I have been using Tumblr now for the past few months, and one of the first blogs I ran across there was His Black Dress.
What a fabulous blog. I can’t get over how much I love it. Check it out here: http://www.hisblackdress.com
Stop by and look around. And while you’re at it, allow Michael to help you see that all clothes are for everyone, no matter the gender.
When I was younger, there were times I would dress in drag. I had a collection of men’s jackets, brogues, button-downs, and neckties. This was a very interesting time for me as a straight person. In my senior year of high school I was enrolled in a new school that required uniforms, and part of the outfit I was supposed to wear was a white button-down oxford shirt.
During that last year of high school I was dismayed that I couldn’t wear what I wanted to wear, so I made do with what I had. Some of the girls there had taken to wearing neckties. This was revolutionary to me, and quite an exciting departure from the norm. I regarded my necktied female compadres as revolutionaries and was inspired to try wearing one myself.
During my senior year, I was working my first retail job. One weekend, without anyone knowing it, I purchased my first tie.
Buying that tie was a rebellious act, a defiant act. I had made my first of what would be zillions of unconventional decisions in my life. I can honestly say I’m where I am today because of that one black skinny tie.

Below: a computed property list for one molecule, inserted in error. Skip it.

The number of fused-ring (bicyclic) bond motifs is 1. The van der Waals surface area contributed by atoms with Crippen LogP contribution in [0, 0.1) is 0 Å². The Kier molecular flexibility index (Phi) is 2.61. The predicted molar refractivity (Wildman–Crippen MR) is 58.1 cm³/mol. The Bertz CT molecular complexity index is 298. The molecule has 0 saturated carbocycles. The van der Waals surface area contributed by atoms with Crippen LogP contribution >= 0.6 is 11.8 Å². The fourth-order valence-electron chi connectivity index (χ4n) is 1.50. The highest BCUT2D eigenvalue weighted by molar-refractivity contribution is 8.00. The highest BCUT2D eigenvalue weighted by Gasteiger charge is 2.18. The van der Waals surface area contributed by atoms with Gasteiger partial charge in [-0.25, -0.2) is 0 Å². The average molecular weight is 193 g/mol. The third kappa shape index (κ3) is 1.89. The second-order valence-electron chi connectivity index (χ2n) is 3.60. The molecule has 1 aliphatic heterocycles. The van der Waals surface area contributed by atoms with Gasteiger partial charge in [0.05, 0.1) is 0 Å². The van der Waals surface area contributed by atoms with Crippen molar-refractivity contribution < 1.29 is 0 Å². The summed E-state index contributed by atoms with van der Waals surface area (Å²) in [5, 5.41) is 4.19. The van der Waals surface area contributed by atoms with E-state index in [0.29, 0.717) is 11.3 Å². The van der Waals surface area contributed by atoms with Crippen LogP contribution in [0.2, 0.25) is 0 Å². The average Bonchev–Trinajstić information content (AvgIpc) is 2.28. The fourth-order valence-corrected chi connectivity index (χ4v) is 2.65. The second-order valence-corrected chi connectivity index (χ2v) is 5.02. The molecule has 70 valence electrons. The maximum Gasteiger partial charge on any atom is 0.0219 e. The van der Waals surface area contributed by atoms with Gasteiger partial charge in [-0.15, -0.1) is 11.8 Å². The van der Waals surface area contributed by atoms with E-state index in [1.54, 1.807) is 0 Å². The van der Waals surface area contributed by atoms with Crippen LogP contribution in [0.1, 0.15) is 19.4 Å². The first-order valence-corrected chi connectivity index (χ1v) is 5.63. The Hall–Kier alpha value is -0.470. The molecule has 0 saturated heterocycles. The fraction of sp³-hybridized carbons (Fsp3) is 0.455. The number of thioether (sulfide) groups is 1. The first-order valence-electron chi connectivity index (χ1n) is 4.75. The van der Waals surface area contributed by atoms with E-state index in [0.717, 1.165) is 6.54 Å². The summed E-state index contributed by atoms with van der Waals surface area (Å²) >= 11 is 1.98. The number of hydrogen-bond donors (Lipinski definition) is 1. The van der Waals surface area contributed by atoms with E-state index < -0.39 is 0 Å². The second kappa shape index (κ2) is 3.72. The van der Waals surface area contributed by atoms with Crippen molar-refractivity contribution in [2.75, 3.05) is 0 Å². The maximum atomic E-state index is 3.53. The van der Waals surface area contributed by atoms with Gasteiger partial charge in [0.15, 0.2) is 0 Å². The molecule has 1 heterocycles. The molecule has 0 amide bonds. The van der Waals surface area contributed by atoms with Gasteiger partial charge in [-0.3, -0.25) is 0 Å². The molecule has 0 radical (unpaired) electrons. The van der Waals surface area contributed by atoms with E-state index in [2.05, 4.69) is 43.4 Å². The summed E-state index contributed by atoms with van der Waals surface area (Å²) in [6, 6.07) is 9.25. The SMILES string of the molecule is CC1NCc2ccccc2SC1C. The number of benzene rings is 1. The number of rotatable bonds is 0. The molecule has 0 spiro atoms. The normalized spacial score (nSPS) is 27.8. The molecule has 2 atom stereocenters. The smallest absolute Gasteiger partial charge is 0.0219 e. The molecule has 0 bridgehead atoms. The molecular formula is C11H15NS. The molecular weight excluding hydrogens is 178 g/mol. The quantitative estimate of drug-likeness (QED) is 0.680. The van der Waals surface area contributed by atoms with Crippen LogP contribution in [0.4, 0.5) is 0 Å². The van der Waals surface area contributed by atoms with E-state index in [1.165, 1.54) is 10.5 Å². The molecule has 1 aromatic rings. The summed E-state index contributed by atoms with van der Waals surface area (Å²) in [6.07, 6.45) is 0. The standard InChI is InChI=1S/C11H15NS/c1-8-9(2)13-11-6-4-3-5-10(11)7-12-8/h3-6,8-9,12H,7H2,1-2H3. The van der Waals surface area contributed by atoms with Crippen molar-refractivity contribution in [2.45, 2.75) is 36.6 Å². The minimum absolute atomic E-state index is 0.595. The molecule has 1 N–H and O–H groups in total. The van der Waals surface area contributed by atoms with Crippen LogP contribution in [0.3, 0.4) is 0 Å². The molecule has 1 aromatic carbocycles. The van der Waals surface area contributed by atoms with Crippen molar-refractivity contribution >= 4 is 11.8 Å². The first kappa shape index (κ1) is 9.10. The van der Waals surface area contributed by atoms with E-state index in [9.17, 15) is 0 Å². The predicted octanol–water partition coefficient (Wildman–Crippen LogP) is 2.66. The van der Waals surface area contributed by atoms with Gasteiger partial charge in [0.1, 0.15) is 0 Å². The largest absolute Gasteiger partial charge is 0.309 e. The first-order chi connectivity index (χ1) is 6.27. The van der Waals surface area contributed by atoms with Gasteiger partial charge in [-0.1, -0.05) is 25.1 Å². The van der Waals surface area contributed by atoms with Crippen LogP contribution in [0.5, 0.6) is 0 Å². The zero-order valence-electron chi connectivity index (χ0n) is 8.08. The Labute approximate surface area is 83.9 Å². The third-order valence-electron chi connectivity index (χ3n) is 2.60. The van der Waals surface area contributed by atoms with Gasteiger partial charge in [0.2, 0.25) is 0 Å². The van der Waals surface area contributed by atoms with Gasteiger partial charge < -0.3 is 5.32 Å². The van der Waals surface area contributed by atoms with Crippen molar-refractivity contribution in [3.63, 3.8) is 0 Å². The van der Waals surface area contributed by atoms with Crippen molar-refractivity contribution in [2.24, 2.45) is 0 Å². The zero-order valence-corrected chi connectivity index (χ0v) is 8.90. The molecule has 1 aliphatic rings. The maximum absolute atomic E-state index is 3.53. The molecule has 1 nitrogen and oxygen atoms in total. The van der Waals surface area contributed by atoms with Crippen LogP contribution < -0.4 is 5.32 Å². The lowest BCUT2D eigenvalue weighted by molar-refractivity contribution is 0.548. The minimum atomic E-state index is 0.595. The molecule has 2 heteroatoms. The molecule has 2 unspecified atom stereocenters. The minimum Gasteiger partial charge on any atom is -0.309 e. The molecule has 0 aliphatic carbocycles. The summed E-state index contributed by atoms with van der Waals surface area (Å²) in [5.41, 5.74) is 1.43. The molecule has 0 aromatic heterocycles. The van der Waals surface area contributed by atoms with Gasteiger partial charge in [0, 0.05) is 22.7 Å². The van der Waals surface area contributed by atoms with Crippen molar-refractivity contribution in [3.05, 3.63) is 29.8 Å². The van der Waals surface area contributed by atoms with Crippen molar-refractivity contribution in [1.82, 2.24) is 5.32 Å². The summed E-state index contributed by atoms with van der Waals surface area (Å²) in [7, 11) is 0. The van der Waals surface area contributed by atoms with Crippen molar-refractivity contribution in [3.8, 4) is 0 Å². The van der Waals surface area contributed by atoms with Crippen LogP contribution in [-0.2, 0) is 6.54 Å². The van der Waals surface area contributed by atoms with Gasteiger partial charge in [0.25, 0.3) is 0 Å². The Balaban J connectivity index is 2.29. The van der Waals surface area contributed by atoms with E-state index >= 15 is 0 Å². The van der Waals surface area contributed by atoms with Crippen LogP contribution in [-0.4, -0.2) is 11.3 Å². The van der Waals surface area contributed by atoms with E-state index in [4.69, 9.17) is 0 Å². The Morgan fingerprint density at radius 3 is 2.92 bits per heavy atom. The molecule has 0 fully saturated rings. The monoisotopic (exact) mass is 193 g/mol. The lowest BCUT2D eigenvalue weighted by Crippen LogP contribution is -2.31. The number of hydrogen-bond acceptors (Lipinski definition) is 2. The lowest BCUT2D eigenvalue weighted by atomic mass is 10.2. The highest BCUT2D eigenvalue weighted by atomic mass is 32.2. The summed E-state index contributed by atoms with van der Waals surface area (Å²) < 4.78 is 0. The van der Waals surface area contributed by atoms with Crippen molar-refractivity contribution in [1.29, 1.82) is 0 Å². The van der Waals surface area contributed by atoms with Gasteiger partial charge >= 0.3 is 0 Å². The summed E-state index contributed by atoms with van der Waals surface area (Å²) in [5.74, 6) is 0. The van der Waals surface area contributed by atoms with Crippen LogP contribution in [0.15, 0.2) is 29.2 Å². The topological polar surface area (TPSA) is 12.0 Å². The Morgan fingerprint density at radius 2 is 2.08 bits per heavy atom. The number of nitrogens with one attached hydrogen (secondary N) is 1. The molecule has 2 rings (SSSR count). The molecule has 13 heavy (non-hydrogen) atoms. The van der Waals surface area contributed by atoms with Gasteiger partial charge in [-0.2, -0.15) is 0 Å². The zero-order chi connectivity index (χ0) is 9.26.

And to top it off, the tie was leather.
It cracks me up, looking back, how my very conservative parents didn’t view my choice of men’s clothing in a strange light. I guess if my brother had started wearing dresses, that would have been a different subject. But what difference does it make, really? It’s just clothing.
Putting on men’s style clothing gave me a whole new outlook on life and made me begin to question gender and perception. It opened my mind and my eyes to all of the myriad ways a human being can express her/himself. Of course, working at a major department store in the 1980s was an eye-opening experience for a sheltered kid like me. I met more kinds of people than I knew existed and made friends with openly gay people for the first time in my life. I began to see life through Technicolor lenses and I’ve never looked back.
As a very open-minded person, I find this man’s choice of attire amazing and I give him all kinds of credit for following his muse. It takes quite a bit of courage for a man to wear women’s clothing, but when a man can wear women’s clothing and look this good, well, I’ll let you see for yourself.
While you’re at it, check your prejudice at the door. Just because a man wants to wear women’s clothing does NOT make him automatically gay.
And what’s wrong with being gay, anyway? Absolutely NOTHING.
We have got to stop stereotyping each other and let each other express ourselves without fear! Gay, straight, trans, black, white, brown…no matter what, we are all unique and we can all offer something important to the world.
If you are male and you want to wear nail polish and eyeliner, GO FOR IT.
If you are female and want to wear men’s suits and cut your hair short, GO FOR IT.
If you identify with multiple gender identities, EXPRESS YOURSELF.
Life is too short to allow others to tell you who you should be and how you should present yourself to the world.
Be you. NOW.
Photo credit: http://www.hisblackdress.com